Can you dance after breaking both your legs? Santee Smith healed through ballet and Indigenous dance
'My whole life really is about learning how to move'
Tekaronhiáhkhwa Santee Smith is a choreographer from Six Nations and will become Chancellor at McMaster University in the fall. She shares her incredible story of dance as both rehabilitation and reclamation and performs an excerpt from her show Blood Tides in The Move: Season II.
Can you imagine learning to dance after breaking both your legs? For choreographer Tekaronhiáhkhwa Santee Smith, that was her reality. After breaking both legs in an accident when she was a child, her parents enrolled her in ballet as a form of rehabilitation. But after six years at Canada's National Ballet School and plenty of other training, she felt like something was missing.
I was replicating and telling stories that were outside of my culture and that grew weary after awhile. I wanted to be able to tell my stories.- Santee Smith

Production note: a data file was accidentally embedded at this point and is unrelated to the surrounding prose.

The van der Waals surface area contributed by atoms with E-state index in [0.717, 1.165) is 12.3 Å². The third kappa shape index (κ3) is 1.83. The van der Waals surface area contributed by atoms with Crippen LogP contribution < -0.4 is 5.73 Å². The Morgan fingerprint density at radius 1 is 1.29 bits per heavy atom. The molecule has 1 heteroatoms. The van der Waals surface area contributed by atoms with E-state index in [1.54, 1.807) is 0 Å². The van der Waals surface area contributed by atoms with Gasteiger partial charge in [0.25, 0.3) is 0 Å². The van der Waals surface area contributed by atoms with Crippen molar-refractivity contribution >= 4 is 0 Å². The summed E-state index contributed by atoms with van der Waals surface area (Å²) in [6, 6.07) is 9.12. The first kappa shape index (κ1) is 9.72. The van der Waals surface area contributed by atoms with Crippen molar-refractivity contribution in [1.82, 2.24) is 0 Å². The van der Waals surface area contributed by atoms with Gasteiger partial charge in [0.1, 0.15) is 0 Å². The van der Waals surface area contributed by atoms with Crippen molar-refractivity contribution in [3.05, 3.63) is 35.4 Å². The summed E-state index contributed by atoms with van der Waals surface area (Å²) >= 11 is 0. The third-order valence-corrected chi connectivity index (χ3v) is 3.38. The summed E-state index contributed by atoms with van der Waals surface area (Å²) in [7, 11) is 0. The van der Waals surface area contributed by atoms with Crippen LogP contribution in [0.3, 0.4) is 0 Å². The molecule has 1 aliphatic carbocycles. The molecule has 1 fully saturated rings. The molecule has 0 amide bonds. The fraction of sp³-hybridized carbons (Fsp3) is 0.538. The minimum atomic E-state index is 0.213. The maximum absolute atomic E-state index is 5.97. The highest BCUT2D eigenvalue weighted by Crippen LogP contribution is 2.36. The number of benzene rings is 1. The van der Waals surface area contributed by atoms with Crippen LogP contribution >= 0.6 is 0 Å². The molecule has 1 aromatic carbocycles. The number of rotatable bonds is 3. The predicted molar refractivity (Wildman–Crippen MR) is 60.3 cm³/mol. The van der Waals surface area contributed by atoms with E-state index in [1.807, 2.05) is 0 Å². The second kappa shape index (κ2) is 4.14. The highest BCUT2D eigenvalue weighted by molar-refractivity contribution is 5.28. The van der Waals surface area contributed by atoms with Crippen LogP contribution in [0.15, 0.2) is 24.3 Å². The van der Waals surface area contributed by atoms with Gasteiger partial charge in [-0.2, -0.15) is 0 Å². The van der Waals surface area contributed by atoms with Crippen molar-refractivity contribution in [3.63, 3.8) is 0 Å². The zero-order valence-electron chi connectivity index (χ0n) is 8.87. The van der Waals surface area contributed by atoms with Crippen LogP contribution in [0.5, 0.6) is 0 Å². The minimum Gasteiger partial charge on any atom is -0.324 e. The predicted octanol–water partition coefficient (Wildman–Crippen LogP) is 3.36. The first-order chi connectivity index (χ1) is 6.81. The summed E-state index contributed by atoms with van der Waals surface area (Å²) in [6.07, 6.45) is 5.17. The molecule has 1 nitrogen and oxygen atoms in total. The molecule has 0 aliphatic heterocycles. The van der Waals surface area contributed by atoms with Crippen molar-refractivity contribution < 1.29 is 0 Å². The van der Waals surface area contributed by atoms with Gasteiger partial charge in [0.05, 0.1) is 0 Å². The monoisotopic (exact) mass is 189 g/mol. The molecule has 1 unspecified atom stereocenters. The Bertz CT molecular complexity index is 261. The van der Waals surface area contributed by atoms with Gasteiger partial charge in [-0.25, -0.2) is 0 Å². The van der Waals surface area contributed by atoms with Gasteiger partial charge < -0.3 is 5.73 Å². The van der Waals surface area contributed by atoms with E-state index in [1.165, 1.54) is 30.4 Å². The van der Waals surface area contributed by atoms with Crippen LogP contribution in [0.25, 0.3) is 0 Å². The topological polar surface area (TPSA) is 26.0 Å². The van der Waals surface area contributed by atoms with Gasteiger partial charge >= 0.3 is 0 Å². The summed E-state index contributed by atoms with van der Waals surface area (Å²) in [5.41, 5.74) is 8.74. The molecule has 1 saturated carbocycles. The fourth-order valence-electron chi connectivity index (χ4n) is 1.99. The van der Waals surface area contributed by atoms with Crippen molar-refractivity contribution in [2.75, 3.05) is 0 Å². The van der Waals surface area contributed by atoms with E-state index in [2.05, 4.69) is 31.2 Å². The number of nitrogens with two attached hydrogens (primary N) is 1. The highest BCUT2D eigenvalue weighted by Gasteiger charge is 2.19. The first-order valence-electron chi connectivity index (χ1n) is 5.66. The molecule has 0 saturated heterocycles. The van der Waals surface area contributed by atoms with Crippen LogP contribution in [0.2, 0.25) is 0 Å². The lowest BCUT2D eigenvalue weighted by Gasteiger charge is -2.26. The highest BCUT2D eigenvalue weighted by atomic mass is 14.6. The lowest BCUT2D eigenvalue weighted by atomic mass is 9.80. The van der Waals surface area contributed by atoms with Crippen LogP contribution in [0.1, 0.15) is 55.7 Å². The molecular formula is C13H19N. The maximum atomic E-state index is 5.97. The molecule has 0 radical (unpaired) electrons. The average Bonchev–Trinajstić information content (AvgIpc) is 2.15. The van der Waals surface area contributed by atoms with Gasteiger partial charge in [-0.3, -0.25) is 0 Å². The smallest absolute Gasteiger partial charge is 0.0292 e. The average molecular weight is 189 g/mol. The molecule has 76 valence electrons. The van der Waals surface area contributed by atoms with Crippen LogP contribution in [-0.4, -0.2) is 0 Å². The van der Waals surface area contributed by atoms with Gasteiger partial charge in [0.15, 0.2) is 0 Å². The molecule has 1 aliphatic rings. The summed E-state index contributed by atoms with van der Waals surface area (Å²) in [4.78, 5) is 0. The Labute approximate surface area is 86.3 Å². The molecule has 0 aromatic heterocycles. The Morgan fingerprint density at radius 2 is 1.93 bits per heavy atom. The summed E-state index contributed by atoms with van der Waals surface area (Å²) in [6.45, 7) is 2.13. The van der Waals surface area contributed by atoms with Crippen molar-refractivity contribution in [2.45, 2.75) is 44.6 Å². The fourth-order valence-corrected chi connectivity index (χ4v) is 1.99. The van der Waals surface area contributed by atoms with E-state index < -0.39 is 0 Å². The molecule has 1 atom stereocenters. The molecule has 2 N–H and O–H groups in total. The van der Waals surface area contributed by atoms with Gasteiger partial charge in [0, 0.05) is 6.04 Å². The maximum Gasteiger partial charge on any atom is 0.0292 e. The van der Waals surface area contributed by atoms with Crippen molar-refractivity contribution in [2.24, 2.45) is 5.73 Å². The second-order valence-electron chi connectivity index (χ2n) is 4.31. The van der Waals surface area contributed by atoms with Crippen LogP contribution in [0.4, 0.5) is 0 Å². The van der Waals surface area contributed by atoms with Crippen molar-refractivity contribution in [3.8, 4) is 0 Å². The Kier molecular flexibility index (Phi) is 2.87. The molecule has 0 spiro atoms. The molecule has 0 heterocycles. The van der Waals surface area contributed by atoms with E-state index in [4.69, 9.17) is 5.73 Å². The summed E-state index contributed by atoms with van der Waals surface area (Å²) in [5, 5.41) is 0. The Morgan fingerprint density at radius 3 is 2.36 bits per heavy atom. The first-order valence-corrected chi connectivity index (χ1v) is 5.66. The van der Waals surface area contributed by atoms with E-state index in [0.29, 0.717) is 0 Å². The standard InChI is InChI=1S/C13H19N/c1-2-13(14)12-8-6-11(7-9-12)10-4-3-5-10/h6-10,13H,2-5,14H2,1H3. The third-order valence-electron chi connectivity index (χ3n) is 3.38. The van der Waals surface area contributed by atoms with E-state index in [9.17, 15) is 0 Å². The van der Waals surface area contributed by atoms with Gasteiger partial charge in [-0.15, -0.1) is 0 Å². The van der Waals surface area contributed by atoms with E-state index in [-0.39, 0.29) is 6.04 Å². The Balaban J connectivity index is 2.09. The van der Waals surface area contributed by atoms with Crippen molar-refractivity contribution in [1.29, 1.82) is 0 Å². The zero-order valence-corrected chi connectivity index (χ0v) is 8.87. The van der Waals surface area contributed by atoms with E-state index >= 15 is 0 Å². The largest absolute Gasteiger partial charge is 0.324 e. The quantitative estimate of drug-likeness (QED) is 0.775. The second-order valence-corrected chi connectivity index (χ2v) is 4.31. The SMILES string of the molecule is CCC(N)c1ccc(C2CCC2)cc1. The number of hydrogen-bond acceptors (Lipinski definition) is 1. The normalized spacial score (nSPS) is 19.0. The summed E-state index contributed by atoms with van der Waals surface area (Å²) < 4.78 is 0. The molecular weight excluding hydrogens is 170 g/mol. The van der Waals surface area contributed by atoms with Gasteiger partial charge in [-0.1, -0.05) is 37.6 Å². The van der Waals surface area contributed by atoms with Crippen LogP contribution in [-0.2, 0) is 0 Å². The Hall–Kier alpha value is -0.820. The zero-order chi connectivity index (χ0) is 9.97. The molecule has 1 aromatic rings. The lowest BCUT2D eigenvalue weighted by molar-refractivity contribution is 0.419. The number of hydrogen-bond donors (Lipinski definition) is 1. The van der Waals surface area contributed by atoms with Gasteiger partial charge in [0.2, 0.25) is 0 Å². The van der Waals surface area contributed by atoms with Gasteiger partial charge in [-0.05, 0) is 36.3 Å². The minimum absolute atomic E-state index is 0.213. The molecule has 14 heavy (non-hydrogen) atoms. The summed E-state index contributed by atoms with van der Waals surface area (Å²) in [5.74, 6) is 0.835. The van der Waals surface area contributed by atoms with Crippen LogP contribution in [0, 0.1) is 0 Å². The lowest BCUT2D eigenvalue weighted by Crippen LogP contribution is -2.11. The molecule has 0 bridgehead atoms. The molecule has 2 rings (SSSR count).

In this episode she shows us "the woman's shuffle" — an empowered dance that celebrates women as sustainers of life while illustrating the earth's creation story. She also performs an excerpt of original choreography from her show Blood Tides produced by Kaha:wi Dance Theatre. For Santee, diving fully into Indigenous contemporary dance was necessary but daunting — forcing her through a deep and ongoing process of un-learning and re-learning.
"The balletic form generally is about escaping the earth and being uplifted, which is opposite to my Indigenous dance which is being as close to the ground as possible. So it's pretty much the opposite."
This piece features original music from the Blood Tides score, composed/arranged by Cris Derksen, with vocals from Pura Fé and Semiah Kaha:wi Smith and additional music by Adrian Dion Harjo and Jo'el Komene.